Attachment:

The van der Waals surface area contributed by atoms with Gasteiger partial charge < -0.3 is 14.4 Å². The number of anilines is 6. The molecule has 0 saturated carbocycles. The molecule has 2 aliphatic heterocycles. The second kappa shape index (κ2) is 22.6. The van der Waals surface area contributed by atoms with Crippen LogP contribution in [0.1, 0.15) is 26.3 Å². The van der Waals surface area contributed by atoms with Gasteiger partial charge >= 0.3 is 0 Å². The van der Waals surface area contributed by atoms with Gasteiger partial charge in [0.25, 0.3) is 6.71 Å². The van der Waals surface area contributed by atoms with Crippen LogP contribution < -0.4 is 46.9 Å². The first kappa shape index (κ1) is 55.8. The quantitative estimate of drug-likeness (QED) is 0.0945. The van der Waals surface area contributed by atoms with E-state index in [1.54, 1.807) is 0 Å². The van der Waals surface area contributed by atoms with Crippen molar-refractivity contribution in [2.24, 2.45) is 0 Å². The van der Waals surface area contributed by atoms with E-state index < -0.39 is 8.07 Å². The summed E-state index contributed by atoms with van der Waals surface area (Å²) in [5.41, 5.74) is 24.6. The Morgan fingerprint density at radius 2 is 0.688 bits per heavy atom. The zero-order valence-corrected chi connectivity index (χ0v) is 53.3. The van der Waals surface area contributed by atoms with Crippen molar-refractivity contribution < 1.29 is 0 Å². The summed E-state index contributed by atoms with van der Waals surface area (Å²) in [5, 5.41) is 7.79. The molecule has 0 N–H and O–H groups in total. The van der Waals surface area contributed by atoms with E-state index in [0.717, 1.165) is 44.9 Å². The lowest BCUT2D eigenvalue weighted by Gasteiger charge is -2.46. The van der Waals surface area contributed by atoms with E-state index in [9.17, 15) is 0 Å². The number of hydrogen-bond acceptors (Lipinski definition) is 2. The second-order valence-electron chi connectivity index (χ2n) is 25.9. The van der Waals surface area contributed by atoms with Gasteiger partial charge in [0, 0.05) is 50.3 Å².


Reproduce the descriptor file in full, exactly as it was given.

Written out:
The van der Waals surface area contributed by atoms with Gasteiger partial charge < -0.3 is 14.4 Å². The number of anilines is 6. The molecule has 0 saturated carbocycles. The molecule has 2 aliphatic heterocycles. The second kappa shape index (κ2) is 22.6. The van der Waals surface area contributed by atoms with Crippen LogP contribution in [0.1, 0.15) is 26.3 Å². The van der Waals surface area contributed by atoms with Gasteiger partial charge >= 0.3 is 0 Å². The van der Waals surface area contributed by atoms with Gasteiger partial charge in [0.25, 0.3) is 6.71 Å². The van der Waals surface area contributed by atoms with Crippen LogP contribution < -0.4 is 46.9 Å². The first kappa shape index (κ1) is 55.8. The quantitative estimate of drug-likeness (QED) is 0.0945. The van der Waals surface area contributed by atoms with E-state index in [1.54, 1.807) is 0 Å². The van der Waals surface area contributed by atoms with Crippen molar-refractivity contribution in [2.24, 2.45) is 0 Å². The van der Waals surface area contributed by atoms with E-state index < -0.39 is 8.07 Å². The summed E-state index contributed by atoms with van der Waals surface area (Å²) in [5.41, 5.74) is 24.6. The Morgan fingerprint density at radius 2 is 0.688 bits per heavy atom. The zero-order valence-corrected chi connectivity index (χ0v) is 53.3. The van der Waals surface area contributed by atoms with Crippen molar-refractivity contribution < 1.29 is 0 Å². The summed E-state index contributed by atoms with van der Waals surface area (Å²) in [5, 5.41) is 7.79. The molecule has 0 N–H and O–H groups in total. The van der Waals surface area contributed by atoms with E-state index in [0.717, 1.165) is 44.9 Å². The lowest BCUT2D eigenvalue weighted by Gasteiger charge is -2.46. The van der Waals surface area contributed by atoms with E-state index in [9.17, 15) is 0 Å². The number of hydrogen-bond acceptors (Lipinski definition) is 2. The second-order valence-electron chi connectivity index (χ2n) is 25.9. The van der Waals surface area contributed by atoms with Gasteiger partial charge in [0, 0.05) is 50.3 Å².